Evaluating how well the change performs

After the change is live, we monitor the metrics. How well is the change performing? Do we want to keep it as is, or make an adjustment to it, or go in a completely different direction?

Doing the experiment and having the data will often lead to better understanding and insights, so new ideas will be generated, starting the whole process again.

Ultimately, using a governance process like this one, the decision of whether to keep the change or adjust it or go for another approach will be based on data rather than on the opinion of the STEEM holders or the witnesses or the developers. When using data, all these stakeholders can agree on which changes constitute an improvement and which do not. In this type of process, we can move from pushing for our changes and trying to convince everyone else that we’re right to designing experiments to collectively find out what kind of Steem protocol will produce beneficial results for everyone.


Now that we’ve taken a look at how each step could be handled, here are some answers to a couple of questions you may be having:

How much time does it take to go through all the steps?

The steps allow for flexibility when it comes to time - going through all steps from idea generation to implementation can be done very quickly (in a matter of hours), or it can take a long time (weeks, months, years). This flexibility allows for not breaking the governance process when there are emergency fixes that have to be implemented.

What is the approximate size of a proposal?

One of the aims is to use the least amount of time and effort to check how well an idea will perform. Usually, this means looking at the currently available data and doing surveys before even beginning to code anything. And then creating a Minimum Viable Product. Through discussions between the idea proposer and the community, someone may think of ways to reduce the scope of the Minimum Viable Product while still keeping it a viable representation of the idea. Over time, after some iterations and having data on our hands, a good scope size can be found somewhere on the spectrum from very small and frequent changes to large and infrequent changes.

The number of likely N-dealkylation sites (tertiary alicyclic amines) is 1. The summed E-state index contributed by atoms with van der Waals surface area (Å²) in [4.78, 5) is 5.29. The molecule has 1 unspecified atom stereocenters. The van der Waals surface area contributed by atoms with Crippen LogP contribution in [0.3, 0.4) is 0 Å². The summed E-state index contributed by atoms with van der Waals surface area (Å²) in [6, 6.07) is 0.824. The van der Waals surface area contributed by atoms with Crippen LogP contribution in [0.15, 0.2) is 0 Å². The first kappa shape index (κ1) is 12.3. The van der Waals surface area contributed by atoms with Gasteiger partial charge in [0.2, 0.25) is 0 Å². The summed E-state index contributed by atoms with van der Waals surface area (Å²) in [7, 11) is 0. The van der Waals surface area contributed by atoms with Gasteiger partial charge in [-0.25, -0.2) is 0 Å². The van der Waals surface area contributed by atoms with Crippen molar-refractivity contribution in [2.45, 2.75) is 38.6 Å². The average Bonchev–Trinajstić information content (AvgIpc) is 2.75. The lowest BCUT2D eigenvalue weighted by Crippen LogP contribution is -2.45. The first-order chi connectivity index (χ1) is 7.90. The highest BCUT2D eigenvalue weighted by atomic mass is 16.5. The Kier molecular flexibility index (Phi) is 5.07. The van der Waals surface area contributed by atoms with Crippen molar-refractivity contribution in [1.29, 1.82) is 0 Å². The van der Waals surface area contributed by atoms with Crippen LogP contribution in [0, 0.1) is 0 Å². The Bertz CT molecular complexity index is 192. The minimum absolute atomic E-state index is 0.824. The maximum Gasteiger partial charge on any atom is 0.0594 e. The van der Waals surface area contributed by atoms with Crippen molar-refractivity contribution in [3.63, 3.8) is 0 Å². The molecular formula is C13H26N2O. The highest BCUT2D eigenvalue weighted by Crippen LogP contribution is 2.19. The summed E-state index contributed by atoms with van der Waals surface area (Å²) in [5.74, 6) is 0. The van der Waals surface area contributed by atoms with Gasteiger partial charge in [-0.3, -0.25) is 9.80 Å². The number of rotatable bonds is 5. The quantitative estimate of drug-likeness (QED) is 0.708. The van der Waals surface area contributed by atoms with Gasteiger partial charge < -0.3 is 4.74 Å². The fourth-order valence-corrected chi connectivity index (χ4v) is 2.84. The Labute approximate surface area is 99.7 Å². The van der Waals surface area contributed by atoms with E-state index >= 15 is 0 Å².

OK, let’s do some recap.

Continuous Improvement

Instead of thinking about this or that governance process as the best one, the emphasis here is on getting to continuously better results, as measured by our metrics. The set of steps of the governance process would be continuously adjusted.

When there are suggested changes to the governance process, the witnesses would probably be the ones deciding on which changes get implemented. The evaluation of how well a change to the governance process performs is done in the same way - by looking at the metrics.

How to start with this

If there is agreement that some process similar to the above is desirable, then the first step would be to agree on an initial set of metrics. After that, we would have to create a dashboard where everyone can go to get a better understanding of the state of the Steem ecosystem. (The thing most similar to what I’m describing would be this Trello Dashboard project which I’ve worked on: https://github.com/thevenusproject/trello-dashboard )

The next step after that would be to agree on something like the above set of steps, or on some different governance process, and then perhaps create a Github repository where the steps are described in text format. Changes to the governance process can then be implemented through pull requests.

If needed, at a future point the steps can be turned into code and an app, which can be used by the community to govern itself. But for now, doing it as just text allows us to start quickly and, most importantly, make changes very easily.

The step after that could be to create and agree upon a template for presenting ideas to the community, and decide on which platform we will use for presenting the ideas (some Steem app, or on Github, or on a platform like UserVoice, or some other platform).

As I haven’t developed anything for the Steem blockchain, I may have a limited understanding of some of the technical aspects required to operate it, but I imagine the overall process I’m suggesting is clear. I’m grateful you’ve taken the time to read this proposal and I’m hoping you are willing to explore it with me further.